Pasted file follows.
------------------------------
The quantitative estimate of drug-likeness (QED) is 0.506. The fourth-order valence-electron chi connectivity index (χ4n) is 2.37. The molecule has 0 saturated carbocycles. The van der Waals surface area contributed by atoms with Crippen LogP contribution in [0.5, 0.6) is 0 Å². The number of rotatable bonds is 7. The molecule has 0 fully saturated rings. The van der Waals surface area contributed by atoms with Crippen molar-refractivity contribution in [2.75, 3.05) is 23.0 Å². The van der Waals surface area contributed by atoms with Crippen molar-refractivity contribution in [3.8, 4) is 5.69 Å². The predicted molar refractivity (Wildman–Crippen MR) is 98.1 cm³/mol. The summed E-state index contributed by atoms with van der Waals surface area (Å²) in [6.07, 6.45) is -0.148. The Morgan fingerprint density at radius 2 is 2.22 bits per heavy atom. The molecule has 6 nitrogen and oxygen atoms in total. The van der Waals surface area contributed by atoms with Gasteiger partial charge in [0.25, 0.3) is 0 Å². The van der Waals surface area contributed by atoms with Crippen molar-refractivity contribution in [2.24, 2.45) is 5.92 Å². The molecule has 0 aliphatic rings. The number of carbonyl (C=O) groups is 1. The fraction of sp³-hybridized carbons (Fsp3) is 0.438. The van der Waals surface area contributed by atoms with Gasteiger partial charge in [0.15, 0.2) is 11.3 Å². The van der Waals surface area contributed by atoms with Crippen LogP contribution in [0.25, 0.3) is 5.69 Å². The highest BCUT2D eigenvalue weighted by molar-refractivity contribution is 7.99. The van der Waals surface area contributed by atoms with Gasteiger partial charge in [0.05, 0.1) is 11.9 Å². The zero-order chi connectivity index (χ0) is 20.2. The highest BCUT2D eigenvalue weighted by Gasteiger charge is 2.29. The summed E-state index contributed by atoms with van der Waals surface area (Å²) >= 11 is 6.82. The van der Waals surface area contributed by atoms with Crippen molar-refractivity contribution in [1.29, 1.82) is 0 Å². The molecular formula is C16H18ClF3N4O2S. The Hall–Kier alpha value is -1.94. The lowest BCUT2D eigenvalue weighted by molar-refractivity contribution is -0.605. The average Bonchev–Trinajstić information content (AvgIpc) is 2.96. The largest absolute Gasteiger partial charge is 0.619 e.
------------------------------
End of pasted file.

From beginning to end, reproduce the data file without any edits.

The quantitative estimate of drug-likeness (QED) is 0.506. The fourth-order valence-electron chi connectivity index (χ4n) is 2.37. The molecule has 0 saturated carbocycles. The van der Waals surface area contributed by atoms with Crippen LogP contribution in [0.5, 0.6) is 0 Å². The number of rotatable bonds is 7. The molecule has 0 fully saturated rings. The van der Waals surface area contributed by atoms with Crippen molar-refractivity contribution in [2.75, 3.05) is 23.0 Å². The van der Waals surface area contributed by atoms with Crippen molar-refractivity contribution in [3.8, 4) is 5.69 Å². The predicted molar refractivity (Wildman–Crippen MR) is 98.1 cm³/mol. The summed E-state index contributed by atoms with van der Waals surface area (Å²) in [6.07, 6.45) is -0.148. The Morgan fingerprint density at radius 2 is 2.22 bits per heavy atom. The molecule has 6 nitrogen and oxygen atoms in total. The van der Waals surface area contributed by atoms with Gasteiger partial charge in [0.25, 0.3) is 0 Å². The van der Waals surface area contributed by atoms with Crippen molar-refractivity contribution in [2.24, 2.45) is 5.92 Å². The molecule has 0 aliphatic rings. The number of carbonyl (C=O) groups is 1. The fraction of sp³-hybridized carbons (Fsp3) is 0.438. The van der Waals surface area contributed by atoms with Gasteiger partial charge in [0.15, 0.2) is 11.3 Å². The van der Waals surface area contributed by atoms with Crippen LogP contribution in [0.25, 0.3) is 5.69 Å². The highest BCUT2D eigenvalue weighted by molar-refractivity contribution is 7.99. The van der Waals surface area contributed by atoms with Gasteiger partial charge in [0.05, 0.1) is 11.9 Å². The zero-order chi connectivity index (χ0) is 20.2. The highest BCUT2D eigenvalue weighted by Gasteiger charge is 2.29. The summed E-state index contributed by atoms with van der Waals surface area (Å²) >= 11 is 6.82. The van der Waals surface area contributed by atoms with Crippen molar-refractivity contribution in [1.29, 1.82) is 0 Å². The molecular formula is C16H18ClF3N4O2S. The Hall–Kier alpha value is -1.94. The lowest BCUT2D eigenvalue weighted by molar-refractivity contribution is -0.605. The average Bonchev–Trinajstić information content (AvgIpc) is 2.96. The largest absolute Gasteiger partial charge is 0.619 e.